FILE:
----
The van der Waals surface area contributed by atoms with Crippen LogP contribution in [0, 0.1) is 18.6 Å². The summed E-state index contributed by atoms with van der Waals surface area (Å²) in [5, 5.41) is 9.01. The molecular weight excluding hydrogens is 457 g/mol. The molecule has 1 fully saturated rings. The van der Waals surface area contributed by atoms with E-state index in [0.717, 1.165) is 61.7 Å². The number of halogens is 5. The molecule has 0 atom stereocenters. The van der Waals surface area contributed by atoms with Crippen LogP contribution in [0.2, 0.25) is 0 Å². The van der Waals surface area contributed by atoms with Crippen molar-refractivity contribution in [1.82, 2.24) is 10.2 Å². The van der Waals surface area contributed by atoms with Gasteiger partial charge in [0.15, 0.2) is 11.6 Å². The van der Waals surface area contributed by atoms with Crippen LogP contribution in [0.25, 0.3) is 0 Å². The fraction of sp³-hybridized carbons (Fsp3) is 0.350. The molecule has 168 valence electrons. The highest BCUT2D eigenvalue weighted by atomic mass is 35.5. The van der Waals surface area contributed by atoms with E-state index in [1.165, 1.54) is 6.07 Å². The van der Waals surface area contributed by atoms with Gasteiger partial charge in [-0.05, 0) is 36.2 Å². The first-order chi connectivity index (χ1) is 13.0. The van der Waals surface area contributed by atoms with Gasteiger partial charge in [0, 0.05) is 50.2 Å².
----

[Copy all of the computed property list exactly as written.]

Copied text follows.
The van der Waals surface area contributed by atoms with Crippen LogP contribution in [0, 0.1) is 18.6 Å². The summed E-state index contributed by atoms with van der Waals surface area (Å²) in [5, 5.41) is 9.01. The molecular weight excluding hydrogens is 457 g/mol. The molecule has 1 fully saturated rings. The van der Waals surface area contributed by atoms with E-state index in [0.717, 1.165) is 61.7 Å². The number of halogens is 5. The molecule has 0 atom stereocenters. The van der Waals surface area contributed by atoms with Crippen LogP contribution in [0.2, 0.25) is 0 Å². The van der Waals surface area contributed by atoms with Crippen molar-refractivity contribution in [1.82, 2.24) is 10.2 Å². The van der Waals surface area contributed by atoms with Gasteiger partial charge in [0.15, 0.2) is 11.6 Å². The van der Waals surface area contributed by atoms with Crippen LogP contribution in [0.25, 0.3) is 0 Å². The fraction of sp³-hybridized carbons (Fsp3) is 0.350. The molecule has 168 valence electrons. The highest BCUT2D eigenvalue weighted by atomic mass is 35.5. The van der Waals surface area contributed by atoms with E-state index in [1.165, 1.54) is 6.07 Å². The van der Waals surface area contributed by atoms with Gasteiger partial charge in [-0.05, 0) is 36.2 Å². The first-order chi connectivity index (χ1) is 13.0. The van der Waals surface area contributed by atoms with Gasteiger partial charge in [0, 0.05) is 50.2 Å².